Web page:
Transatlantic Trends 2023: Public Opinion in a Shifting Global Order
Berlin, Brussels, Paris, and Washington, DC (September 12, 2023) — The German Marshall Fund of the United States (GMF) today publishes the 2023 edition of its Transatlantic Trends study. This flagship publication of GMF assesses public opinion on contemporary issues related to global order, transatlantic relations, security and defense, China, and global challenges. Amid the ongoing war in Ukraine and a general shifting geopolitical order, as demonstrated by the G20 summit in Delhi this weekend, this survey conducted in 14 countries provides an overview of major trends in transatlantic relations at a decisive moment.
Data from Canada, France, Germany, Italy, Lithuania, the Netherlands, Poland, Portugal, Romania, Spain, Sweden, Türkiye, the United Kingdom, and the United States shows that both sides of the Atlantic detect the emergence of a more competitive and multipolar world. However, there are significant national and generational divides in geopolitical perceptions, with an emerging transatlantic consensus among the youngest cohort.
Respondents expect the global order to change significantly in the next five years. Only slightly more than one-third of respondents (37%) believe the US will retain its position as the most influential actor in global affairs in the coming five years. Some 30% predict instead that China will assume that role. Today, the United States is seen as the most influential actor in global affairs by a clear majority on both sides of the Atlantic (64%), outstripping the EU (17%), China (14%) and Russia (5%).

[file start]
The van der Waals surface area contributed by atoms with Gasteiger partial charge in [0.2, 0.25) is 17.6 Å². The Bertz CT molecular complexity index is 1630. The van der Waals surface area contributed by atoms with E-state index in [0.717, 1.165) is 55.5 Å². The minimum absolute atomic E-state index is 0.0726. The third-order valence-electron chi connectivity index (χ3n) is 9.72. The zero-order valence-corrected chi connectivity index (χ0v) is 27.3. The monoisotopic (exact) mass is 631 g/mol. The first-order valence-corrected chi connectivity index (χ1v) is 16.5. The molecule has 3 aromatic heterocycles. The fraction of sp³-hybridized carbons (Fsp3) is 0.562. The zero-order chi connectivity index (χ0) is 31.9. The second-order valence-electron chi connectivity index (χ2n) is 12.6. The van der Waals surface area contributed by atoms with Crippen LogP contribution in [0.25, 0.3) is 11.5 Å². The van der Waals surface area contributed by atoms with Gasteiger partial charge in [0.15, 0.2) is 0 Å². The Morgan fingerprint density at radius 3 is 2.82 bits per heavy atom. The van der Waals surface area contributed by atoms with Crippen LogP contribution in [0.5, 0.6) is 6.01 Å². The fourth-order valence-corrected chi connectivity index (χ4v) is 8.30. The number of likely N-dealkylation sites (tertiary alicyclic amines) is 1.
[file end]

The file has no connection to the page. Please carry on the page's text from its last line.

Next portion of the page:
On transatlantic relations, among the 14 countries surveyed, most respondents expect the relationship between the US and Europe to remain the same (55%). The shares of those expecting changes in transatlantic relationships, whether for the better (22%) or for the worse (13%), decreased from 2022. Asked about their perception of the other countries covered in the survey, foreign publics are most likely to describe Canada (71%), Germany (70%) and Sweden (69%) as reliable partners. Romania (34%) and Türkiye (26%) are seen as the least reliable. Despite Washington’s steady support for Ukraine, the perceived reliability of the United States rests stable since last year but has not increased.
Clear majorities of respondents see NATO as important for national security (77%) and favor US involvement in European security and defense (71%), though support for the latter has fallen slightly in EU member states since 2022.
In EU member states, respondents see the EU as important for national security (79%) and want the bloc to do more on security and defense (54%). Outside the EU, the perception of the European Union as a reliable partner has increased since last year among respondents outside the bloc (up 6 percentage points to 61%).
Immigration or climate change is seen as the most important security challenge in 11 of the 14 countries surveyed. Russia, or war between countries, are viewed as the top security concern in only three of the surveyed countries.